Newport chuckles. “That’s the spirit, love. But, I will do my best to talk reason into Regina. What she rationed you isn’t sufficient. There never seemed to be much need for a large budget for the sheriff’s department because, frankly, not much happened in Storybrooke prior to your arrival. Now there seems to be something going on at least every other day.”

His words are an eerie echo of Henry saying that time was starting again now that she was here, and she can’t help but feel a shiver up her spine.

“Trouble magnet, that’s me,” she says lightly.

Newport doesn’t notice her tenseness, and he smiles. “Seems like it. You created quite the workload for me when you took that chainsaw to the mayor’s favourite apple tree; she made me rearrange the entire budget so we could pay for its rehabilitation.” His voice drops to a whisper. “But between the two of us, that tree needed a good trim.”

Now Emma laughs. “Speaking ill of Regina; I like you already.”

Newport smiles back, and shakes his head. “The mayor and I have a … complicated history. I’m hopeful if I ask nicely enough about your funds, she may see sense and allow me to restore them to you, but I can’t make any promises.”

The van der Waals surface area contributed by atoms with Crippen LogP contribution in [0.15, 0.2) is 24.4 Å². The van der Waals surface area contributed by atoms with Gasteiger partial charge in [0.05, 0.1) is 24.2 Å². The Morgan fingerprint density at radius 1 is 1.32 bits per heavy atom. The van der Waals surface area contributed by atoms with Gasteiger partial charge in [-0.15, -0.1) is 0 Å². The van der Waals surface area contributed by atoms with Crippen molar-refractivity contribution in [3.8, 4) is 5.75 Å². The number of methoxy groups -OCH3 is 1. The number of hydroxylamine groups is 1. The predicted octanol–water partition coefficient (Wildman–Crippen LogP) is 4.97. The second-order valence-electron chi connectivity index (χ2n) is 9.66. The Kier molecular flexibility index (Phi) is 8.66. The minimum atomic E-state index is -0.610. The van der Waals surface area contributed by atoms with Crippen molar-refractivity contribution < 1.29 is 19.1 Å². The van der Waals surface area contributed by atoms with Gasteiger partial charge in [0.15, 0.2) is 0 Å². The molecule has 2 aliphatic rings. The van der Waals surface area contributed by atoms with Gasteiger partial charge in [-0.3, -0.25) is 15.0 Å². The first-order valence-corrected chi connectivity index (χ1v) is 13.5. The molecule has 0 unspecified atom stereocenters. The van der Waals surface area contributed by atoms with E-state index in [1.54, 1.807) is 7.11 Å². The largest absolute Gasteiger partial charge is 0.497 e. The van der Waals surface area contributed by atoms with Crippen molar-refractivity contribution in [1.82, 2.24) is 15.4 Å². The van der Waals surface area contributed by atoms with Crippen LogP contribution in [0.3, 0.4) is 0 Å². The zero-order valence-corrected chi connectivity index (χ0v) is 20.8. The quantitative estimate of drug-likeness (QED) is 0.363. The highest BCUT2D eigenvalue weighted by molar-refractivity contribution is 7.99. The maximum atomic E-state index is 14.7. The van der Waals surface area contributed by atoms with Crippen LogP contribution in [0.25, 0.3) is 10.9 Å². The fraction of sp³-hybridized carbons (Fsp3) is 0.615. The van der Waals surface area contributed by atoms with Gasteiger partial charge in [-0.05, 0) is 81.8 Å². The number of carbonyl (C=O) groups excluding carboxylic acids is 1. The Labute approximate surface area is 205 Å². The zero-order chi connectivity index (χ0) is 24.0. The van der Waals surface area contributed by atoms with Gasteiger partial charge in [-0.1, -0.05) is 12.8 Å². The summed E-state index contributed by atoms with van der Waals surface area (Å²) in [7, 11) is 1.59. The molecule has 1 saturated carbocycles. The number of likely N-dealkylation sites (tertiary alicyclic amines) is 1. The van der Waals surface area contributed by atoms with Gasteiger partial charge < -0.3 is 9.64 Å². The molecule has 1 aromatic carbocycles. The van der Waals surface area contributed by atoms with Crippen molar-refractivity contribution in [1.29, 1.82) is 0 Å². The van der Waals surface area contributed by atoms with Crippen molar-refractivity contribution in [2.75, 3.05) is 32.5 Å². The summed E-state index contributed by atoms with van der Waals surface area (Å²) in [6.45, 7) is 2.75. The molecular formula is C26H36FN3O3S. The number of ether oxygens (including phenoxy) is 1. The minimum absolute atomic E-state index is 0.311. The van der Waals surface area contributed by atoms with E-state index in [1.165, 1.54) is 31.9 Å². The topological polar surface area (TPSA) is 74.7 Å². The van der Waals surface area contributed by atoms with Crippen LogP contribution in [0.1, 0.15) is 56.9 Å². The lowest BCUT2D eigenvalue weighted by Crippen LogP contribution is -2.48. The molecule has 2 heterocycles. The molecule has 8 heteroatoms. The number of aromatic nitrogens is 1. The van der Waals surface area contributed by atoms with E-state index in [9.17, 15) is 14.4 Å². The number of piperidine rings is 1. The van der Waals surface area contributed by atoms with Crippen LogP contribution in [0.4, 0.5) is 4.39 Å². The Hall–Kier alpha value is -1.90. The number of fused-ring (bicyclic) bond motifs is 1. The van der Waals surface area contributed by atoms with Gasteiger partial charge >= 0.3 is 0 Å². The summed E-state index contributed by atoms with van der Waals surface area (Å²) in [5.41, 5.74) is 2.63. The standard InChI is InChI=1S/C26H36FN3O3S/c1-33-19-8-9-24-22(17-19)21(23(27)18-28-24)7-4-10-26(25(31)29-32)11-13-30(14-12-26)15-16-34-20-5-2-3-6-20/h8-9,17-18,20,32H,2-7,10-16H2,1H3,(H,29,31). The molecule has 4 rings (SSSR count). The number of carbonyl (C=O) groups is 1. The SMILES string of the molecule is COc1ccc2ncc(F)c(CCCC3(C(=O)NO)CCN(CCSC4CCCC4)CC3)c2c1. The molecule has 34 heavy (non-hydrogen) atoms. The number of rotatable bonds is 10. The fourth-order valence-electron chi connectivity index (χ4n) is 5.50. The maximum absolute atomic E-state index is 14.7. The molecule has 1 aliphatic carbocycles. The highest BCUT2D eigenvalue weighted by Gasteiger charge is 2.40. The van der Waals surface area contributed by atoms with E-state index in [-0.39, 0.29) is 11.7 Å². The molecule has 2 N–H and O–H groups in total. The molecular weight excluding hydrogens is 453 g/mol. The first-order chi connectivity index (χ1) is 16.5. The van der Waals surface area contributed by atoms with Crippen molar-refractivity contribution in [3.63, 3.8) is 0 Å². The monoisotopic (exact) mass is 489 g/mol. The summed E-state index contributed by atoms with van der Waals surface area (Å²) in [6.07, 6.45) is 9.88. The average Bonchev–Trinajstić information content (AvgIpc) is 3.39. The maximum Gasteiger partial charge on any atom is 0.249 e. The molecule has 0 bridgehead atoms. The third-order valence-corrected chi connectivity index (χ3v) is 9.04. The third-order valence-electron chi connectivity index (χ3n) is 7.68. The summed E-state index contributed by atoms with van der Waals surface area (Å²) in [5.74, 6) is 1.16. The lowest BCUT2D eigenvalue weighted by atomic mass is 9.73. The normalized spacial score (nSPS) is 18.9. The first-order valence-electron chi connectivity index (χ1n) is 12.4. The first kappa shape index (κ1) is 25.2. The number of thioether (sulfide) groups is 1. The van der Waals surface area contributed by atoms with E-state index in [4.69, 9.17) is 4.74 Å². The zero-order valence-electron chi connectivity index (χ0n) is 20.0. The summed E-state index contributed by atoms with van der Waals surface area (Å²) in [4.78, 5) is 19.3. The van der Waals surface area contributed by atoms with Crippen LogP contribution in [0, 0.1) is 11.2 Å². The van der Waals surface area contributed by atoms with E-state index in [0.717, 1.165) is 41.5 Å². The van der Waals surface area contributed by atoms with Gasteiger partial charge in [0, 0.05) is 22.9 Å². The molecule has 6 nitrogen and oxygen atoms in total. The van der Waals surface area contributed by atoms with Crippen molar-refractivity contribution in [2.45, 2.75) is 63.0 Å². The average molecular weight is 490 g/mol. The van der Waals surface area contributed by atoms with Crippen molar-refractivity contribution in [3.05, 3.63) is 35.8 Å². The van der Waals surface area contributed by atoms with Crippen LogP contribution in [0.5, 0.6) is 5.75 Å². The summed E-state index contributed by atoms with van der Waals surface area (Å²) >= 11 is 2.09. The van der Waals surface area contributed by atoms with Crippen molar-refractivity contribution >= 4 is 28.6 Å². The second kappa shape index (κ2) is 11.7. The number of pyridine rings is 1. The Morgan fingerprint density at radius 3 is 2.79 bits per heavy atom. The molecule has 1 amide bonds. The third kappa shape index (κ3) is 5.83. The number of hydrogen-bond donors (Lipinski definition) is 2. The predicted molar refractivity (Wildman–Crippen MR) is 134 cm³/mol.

Emma wonders what kind of history the two could have, and can’t help the dark thought that Regina may have her claws in more than one department of Storybrooke, especially when the treasurer is as handsome as he is. She is almost tempted to glance back down to look for a wedding ring but then remembers the prosthetic hand in the glove and feels like a jerk again.

Newport carries on with the budget talk for a few more minutes, Emma getting more and more irritated as the reality of Regina’s budget cuts become more and more apparent. But there is nothing she can do now, and after a while Newport seems to sense that continuing to speak on the topic will only incense Emma more.

Luckily, he is spared from having to continue when a small figure – Henry – rounds the corner from the entrance at lightning speed.

“Emma, I think I know who –” he starts, excitedly, but then freezes at the sight of Newport, skidding rather hilariously to a stop, backpack nearly flying off his shoulders like a projectile. “Oh. Hey.”

“Hey, kid,” Emma says, with a smile.

“Hello, Henry,” Newport says pleasantly, politely ignoring Henry’s response to seeing him. “How was school?”